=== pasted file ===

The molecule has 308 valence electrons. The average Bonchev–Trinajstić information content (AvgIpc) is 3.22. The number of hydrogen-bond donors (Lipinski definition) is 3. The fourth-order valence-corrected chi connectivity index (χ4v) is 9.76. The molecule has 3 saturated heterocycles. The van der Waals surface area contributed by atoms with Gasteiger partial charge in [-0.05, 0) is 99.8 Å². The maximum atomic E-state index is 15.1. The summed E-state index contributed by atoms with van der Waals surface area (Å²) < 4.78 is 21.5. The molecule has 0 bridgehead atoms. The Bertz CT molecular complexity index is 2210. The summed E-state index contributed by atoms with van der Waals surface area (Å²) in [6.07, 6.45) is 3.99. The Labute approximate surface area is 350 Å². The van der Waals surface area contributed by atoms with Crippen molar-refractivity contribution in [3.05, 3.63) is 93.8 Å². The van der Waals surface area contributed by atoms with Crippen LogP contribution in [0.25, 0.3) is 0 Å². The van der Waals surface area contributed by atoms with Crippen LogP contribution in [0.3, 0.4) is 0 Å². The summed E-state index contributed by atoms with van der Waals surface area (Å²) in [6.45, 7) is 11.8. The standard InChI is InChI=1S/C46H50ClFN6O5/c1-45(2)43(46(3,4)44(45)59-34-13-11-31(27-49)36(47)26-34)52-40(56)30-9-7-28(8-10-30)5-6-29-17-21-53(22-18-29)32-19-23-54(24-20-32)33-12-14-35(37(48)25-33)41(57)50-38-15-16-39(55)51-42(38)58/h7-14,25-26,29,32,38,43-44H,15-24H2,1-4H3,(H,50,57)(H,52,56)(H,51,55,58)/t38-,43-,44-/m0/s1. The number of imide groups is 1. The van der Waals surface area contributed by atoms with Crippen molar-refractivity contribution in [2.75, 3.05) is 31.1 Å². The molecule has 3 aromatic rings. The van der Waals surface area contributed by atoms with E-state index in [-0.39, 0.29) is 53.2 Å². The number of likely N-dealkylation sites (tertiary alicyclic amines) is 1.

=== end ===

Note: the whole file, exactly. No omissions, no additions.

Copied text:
The molecule has 308 valence electrons. The average Bonchev–Trinajstić information content (AvgIpc) is 3.22. The number of hydrogen-bond donors (Lipinski definition) is 3. The fourth-order valence-corrected chi connectivity index (χ4v) is 9.76. The molecule has 3 saturated heterocycles. The van der Waals surface area contributed by atoms with Gasteiger partial charge in [-0.05, 0) is 99.8 Å². The maximum atomic E-state index is 15.1. The summed E-state index contributed by atoms with van der Waals surface area (Å²) < 4.78 is 21.5. The molecule has 0 bridgehead atoms. The Bertz CT molecular complexity index is 2210. The summed E-state index contributed by atoms with van der Waals surface area (Å²) in [6.07, 6.45) is 3.99. The Labute approximate surface area is 350 Å². The van der Waals surface area contributed by atoms with Crippen molar-refractivity contribution in [3.05, 3.63) is 93.8 Å². The van der Waals surface area contributed by atoms with Crippen LogP contribution in [0.25, 0.3) is 0 Å². The van der Waals surface area contributed by atoms with Crippen LogP contribution in [0.3, 0.4) is 0 Å². The summed E-state index contributed by atoms with van der Waals surface area (Å²) in [6.45, 7) is 11.8. The standard InChI is InChI=1S/C46H50ClFN6O5/c1-45(2)43(46(3,4)44(45)59-34-13-11-31(27-49)36(47)26-34)52-40(56)30-9-7-28(8-10-30)5-6-29-17-21-53(22-18-29)32-19-23-54(24-20-32)33-12-14-35(37(48)25-33)41(57)50-38-15-16-39(55)51-42(38)58/h7-14,25-26,29,32,38,43-44H,15-24H2,1-4H3,(H,50,57)(H,52,56)(H,51,55,58)/t38-,43-,44-/m0/s1. The number of imide groups is 1. The van der Waals surface area contributed by atoms with Crippen molar-refractivity contribution in [2.75, 3.05) is 31.1 Å². The molecule has 3 aromatic rings. The van der Waals surface area contributed by atoms with E-state index in [-0.39, 0.29) is 53.2 Å². The number of likely N-dealkylation sites (tertiary alicyclic amines) is 1.